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This 1986 photo of Ken Meeks – taken three days before he died of AIDS – put a human face on the ‘gay plague.’ (Alon REININGER/CONTACT Press Images)
This 1986 photo of Ken Meeks – taken three days before he died of AIDS – put a human face on the ‘gay plague.’ (Alon REININGER/CONTACT Press Images)

How the advent of AIDS advanced gay rights Add to ...

In the early 1980s, a new disease ravaged the gay community. It had many names: gay pneumonia, gay cancer, the gay plague and the more formal gay-related immune deficiency. The symptoms were visible and immediately recognizable: a disfiguring cancer called Kaposi’s sarcoma, extreme weight loss (wasting) and suffocating pneumocystis carinii pneumonia.

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The deadly disease, renamed acquired immune deficiency syndrome after the virus was identified, travelled quickly through the gay community, but fear travelled even faster in mainstream society.

Gay men, even men suspected of being gay, lost their jobs – they were evicted from apartments and they were ostracized. Newspapers carried earnest stories about the risks of catching AIDS from a toilet seat in a public restroom. Funeral homes refused to handle bodies, and hospitals turned patients away, or placed them in isolation. There was talk of quarantining the sick in modern-day leper colonies and tattooing the infected to warn prospective sex partners of the danger.

“No one is safe from AIDS,” blared Time magazine, which, in the pre-Internet era, was hugely influential. Pat Buchanan, communications director for president Ronald Reagan, called AIDS “nature’s revenge on gay men.” Some far-right fundamentalist preachers called for the death penalty for homosexuals and, across the Western world, there were moves to bar gays from the classroom, from health-care jobs and more.

It was a time of stigmatization and oppression, eerily similar to what is going on again now in large parts of the developing world, but on a grander scale and with more dire consequences. At least 76 countries in Africa, Asia and the Caribbean have enacted anti-homosexual laws, and homophobia – and more disturbingly state-sanctioned homophobia and vigilantism – is on the rise. Sudan has the death penalty for anyone found to have committed “homosexual acts,” Uganda has harsh prison sentences for anyone who even dares to speak out in defence of a “known homosexual,” and Russia has labelled gay-rights groups as “enemies of the state.”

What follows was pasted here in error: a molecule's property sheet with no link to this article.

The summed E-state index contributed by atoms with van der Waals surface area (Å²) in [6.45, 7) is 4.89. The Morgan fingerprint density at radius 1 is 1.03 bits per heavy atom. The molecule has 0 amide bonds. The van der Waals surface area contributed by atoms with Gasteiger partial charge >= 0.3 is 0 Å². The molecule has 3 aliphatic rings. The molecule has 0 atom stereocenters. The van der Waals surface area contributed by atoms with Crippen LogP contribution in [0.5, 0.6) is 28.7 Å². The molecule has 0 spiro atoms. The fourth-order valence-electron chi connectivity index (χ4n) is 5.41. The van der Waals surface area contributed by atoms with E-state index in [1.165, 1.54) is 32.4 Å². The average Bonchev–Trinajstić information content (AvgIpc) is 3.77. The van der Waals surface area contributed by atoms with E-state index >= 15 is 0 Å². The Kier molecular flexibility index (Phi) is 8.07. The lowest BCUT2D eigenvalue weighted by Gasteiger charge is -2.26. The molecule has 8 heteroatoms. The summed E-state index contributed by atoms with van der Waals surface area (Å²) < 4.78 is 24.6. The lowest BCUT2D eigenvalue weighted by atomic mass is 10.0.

At the same time, three decades after the “gay plague” began, there is an once-unthinkable acceptance of same-sex relationships in the Western world: Gay marriage is widely accepted, human-rights protections have been extended to gays and lesbians, and events like World Pride are not only mainstream family activities, but tourist draws.

How did this happen? How did fear of pestilent homosexuals give way to acceptance of men loving men? And are the horrors that are taking place now in the developing world the last gasp of homophobes, an inevitable clash on the road to gay liberation?

“What we’re seeing today is two parallel stories: the relentless rise of lesbian, gay, bisexual, transsexual [LGBT] rights in the Western world and the rise of homophobia and the trampling of rights elsewhere, and something has to give,” says Craig McClure, a former activist with the radical AIDS group Act Up and now the chief of HIV-AIDS at Unicef.

He says a lot of activists who fought the early battles for gay rights in the West are now in positions of power and influence, and they have an obligation to speak out for and come to the aid of those who are now being jailed, beaten and threatened with death because of their sexual orientation.

“I think we need to do a lot more to support our brothers and sisters in the developing world,” Mr. McClure says. “We should be as furious today as we were in the early days of the epidemic.” And furious they were.

When AIDS came along in the early 1980s, the gay rights movement was well under way. It was born, symbolically at least, in June, 1969, when police conducted a routine raid on a New York bar called Stonewall. Angered by the harassment, members of the gay community took to the streets in what came to be known as the Stonewall riots. The scenario was repeated with raids on bathhouses and gay bars in Toronto, Montreal and elsewhere, and the community pushed back with demonstrations and lawsuits. Emboldened, the gay bathhouse subculture came out of the shadows and many embraced promiscuity as a form of revolution.

When AIDS struck, priorities changed, and quickly, from hedonism to survival. And, ironically, the advent of AIDS probably advanced gay rights more than anything else in history.

“HIV-AIDS changed public perceptions a lot: It showed a more humane side of the community,” says Ed Jackson, director of program development at Canadian AIDS Treatment Information Exchange, and a longtime activist. “It also galvanized gay men into being more active and more visible. It brought people out of the closet.”